Here, pin 13 will be the clock pin to connect to the SPIClock pin of the LED matrix controller, pin 12 will go to the DataOut pin, pin 11 to the DataIn, and pin 10 will go to the SlaveSelect pin.

    pinMode(DATAOUT, OUTPUT);
    pinMode(DATAIN, INPUT);

Figure 11.21, “The Serial RGB LED matrices’ connections” shows how the peripheral devices are connected to the Arduino.

Figure 11.21. The Serial RGB LED matrices’ connections

The Serial RGB LED matrices’ connections

There are dozens of kinds of SPI devices that you might encounter, from memory storage devices to GPS devices to LCD screens.

Using LCDs

We are surrounded by liquid crystal display (LCD) screens, and although what they provide is not necessarily a physical sort of feedback, a small screen is an important element of many small devices because it lets you return data that is more complex than an analog range or a digital value. Although representing “Hello World” in sound is a very interesting exercise, it’s often a lot easier to simply get an LCD screen and print the characters to it. Moreover, a small screen can be held in the hand, attached to another object, and embedded in the environment in a way that provides supplementary information to a user.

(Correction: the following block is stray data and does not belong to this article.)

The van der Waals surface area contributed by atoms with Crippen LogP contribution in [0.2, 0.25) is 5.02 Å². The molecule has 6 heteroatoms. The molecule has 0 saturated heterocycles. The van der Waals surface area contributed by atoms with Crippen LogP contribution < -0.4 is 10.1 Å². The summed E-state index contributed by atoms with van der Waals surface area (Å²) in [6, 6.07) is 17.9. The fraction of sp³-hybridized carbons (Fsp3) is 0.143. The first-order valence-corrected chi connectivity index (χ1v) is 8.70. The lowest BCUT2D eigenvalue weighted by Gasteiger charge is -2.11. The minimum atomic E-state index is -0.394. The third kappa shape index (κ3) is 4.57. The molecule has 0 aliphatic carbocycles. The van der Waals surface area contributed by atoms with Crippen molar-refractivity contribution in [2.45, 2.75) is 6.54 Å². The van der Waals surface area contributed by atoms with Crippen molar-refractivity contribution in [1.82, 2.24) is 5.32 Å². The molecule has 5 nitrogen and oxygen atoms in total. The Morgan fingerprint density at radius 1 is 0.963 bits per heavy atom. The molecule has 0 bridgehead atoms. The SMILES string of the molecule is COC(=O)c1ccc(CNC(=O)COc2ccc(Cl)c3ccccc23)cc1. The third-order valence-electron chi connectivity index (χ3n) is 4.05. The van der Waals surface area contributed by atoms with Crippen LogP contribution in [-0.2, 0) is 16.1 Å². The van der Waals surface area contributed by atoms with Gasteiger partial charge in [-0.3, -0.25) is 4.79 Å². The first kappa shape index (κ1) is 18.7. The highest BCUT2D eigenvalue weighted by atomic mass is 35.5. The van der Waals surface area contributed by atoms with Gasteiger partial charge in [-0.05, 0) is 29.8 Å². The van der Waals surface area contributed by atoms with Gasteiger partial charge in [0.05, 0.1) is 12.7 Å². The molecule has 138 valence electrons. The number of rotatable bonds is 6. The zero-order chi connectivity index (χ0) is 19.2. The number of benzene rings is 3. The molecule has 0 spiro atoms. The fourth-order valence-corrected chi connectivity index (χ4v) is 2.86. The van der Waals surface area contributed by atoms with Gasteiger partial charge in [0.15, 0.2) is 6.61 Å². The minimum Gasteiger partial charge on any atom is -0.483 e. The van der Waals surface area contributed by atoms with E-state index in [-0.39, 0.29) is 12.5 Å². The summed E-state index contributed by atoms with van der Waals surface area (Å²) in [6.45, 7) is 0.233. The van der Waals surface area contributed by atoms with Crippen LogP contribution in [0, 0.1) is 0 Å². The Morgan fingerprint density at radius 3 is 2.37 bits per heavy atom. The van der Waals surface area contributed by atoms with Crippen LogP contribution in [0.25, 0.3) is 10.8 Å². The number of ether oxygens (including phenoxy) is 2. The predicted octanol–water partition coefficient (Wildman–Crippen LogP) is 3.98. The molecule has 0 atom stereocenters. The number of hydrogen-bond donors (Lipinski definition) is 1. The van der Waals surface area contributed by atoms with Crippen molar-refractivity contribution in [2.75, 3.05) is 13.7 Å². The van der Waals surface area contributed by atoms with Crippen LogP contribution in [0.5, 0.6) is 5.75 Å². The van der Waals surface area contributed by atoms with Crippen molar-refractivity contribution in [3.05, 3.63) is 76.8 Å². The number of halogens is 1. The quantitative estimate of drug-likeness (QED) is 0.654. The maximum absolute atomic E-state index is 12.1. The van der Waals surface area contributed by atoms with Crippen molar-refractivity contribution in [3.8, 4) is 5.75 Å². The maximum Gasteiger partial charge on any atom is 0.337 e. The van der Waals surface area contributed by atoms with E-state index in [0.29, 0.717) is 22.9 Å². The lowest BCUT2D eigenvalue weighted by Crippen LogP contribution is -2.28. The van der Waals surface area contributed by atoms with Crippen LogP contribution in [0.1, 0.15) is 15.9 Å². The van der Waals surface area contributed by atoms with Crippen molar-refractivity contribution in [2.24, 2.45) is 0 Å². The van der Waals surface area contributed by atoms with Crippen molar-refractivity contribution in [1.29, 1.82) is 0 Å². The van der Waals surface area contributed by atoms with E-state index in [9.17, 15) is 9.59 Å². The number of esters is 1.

There are many kinds of LCD screens and no foolproof way to communicate with all of them. With that in mind, we’ll look at one of the more common types of LCDs that has an Arduino library. LCD panels that are controlled by the Hitachi HD44780 LCD controller chip or equivalent can be used with the LCD Interface library, you can check which chip a LCD uses online. This library has methods to initialize the screen, print characters and strings, and clear the screen, making your coding substantially easier. The library is included with the Arduino IDE, so to get started, simply import the library using the Tools tab in the IDE, choose Import Library, and then choose LiquidCrystal. Figure 11.22, “A simple 16 × 2 LCD screen, a 20 × 4 LCD, and a Serial Miniature OLED” shows the next example.

Figure 11.22. A simple 16 × 2 LCD screen, a 20 × 4 LCD, and a Serial Miniature OLED